News / South Africa

Steven Tau
2 minute read
7 Apr 2017
6:01 am

South Africa reaching a tipping point, says expert

Steven Tau

Nomfundo Mogapi said she would be surprised if Friday’s planned marches went ahead with no violent response from the state.

Hundreds of SAVE SA activists protested at the National Treasury on Monday. Former Cosatu Secretary General Zwelinzima Vavi told the crowd that the National Treasury will be rundown like other State institutions Photo / ANA

All South Africans should be worried in the wake of the militant language being used by political leaders, according to Centre for the Study of Violence and Reconciliation (CSVR) executive director Nomfundo Mogapi.

She  was reacting to the ongoing infighting within the ANC and the marches that have been planned to call for President Jacob Zuma to either resign or be removed.

On Thursday, Mogapi said there were already indications the country was reaching a tipping point, which had the potential to result in conflict.

“We have done a lot of work with other African countries, such as Rwanda and South Sudan, which were badly affected by violence, and what we have been witnessing in SA is the same script,” said Mogapi.

Unless something is done, SA could find itself in similar conflict.

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“Many residents have expressed their discontent with regards to service delivery [and] university students [and] are calling for free education.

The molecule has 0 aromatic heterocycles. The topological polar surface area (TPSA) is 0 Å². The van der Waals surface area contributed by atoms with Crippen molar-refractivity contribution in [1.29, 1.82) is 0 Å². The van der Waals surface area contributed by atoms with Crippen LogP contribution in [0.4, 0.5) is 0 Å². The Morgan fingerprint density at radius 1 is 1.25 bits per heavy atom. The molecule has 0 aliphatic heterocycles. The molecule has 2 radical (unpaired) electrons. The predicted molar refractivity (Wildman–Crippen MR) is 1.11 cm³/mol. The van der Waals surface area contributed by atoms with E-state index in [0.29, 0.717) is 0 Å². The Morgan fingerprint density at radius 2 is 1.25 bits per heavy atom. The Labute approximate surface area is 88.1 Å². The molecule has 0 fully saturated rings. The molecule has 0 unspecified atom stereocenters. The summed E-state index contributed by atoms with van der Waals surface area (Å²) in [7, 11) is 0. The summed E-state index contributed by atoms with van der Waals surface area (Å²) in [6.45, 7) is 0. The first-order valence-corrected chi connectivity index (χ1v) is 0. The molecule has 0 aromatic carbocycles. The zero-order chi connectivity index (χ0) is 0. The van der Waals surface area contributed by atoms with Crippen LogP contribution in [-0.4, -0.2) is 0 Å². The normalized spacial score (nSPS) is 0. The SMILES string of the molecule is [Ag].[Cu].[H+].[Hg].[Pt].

“There was violence in Tshwane ahead of last year’s local government elections [and] we have also seen an increase in the securitisation of the state.”

Making matters worse was the language used by some politicians, which she described as militant and violent.

“Just this week, we heard new Police Minister Fikile Mbalula telling police officers to fight fire with fire and the ANC Youth League saying it will defend Zuma and the ANC with sjamboks and other weapons against the opposition. Such statements are contradictory to human rights.”

Mogapi will be surprised if Friday’s planned marches went ahead with no violent response from the state.

“With the ANC’s policy conference coming up soon and the elective conference later this year, I am extremely worried we might reach that tipping point, a point of no return, unless all stakeholders concerned, including government, churches and civil society organisations, begin having some dialogue.”

She pointed out that Zuma was allowing militant language to be used by politicians speaking on his behalf. “He should say ‘no, not in my name’.

“We have seen the EFF using strong militant language and now we see the same from the state, which is even more dangerous, because the state has power and the resources,” Mogapi said.

“The country needed leadership that would promote unity at all costs,” Mogapi added.

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